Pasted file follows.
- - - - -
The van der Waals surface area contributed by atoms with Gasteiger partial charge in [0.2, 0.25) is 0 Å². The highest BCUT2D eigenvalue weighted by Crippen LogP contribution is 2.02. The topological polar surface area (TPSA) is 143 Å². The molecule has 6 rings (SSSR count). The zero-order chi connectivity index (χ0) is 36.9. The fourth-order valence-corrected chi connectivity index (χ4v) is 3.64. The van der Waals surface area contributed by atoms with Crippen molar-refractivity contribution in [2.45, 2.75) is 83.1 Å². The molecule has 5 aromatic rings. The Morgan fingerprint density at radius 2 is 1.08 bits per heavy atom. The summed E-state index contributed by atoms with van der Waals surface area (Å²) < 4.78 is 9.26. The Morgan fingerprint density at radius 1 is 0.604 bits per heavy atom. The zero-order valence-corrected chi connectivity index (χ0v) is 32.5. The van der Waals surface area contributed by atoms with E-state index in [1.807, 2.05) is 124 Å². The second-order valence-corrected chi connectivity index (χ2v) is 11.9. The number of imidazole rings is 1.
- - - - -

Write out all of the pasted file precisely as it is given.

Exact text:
The van der Waals surface area contributed by atoms with Gasteiger partial charge in [0.2, 0.25) is 0 Å². The highest BCUT2D eigenvalue weighted by Crippen LogP contribution is 2.02. The topological polar surface area (TPSA) is 143 Å². The molecule has 6 rings (SSSR count). The zero-order chi connectivity index (χ0) is 36.9. The fourth-order valence-corrected chi connectivity index (χ4v) is 3.64. The van der Waals surface area contributed by atoms with Crippen molar-refractivity contribution in [2.45, 2.75) is 83.1 Å². The molecule has 5 aromatic rings. The Morgan fingerprint density at radius 2 is 1.08 bits per heavy atom. The summed E-state index contributed by atoms with van der Waals surface area (Å²) < 4.78 is 9.26. The Morgan fingerprint density at radius 1 is 0.604 bits per heavy atom. The zero-order valence-corrected chi connectivity index (χ0v) is 32.5. The van der Waals surface area contributed by atoms with E-state index in [1.807, 2.05) is 124 Å². The second-order valence-corrected chi connectivity index (χ2v) is 11.9. The number of imidazole rings is 1.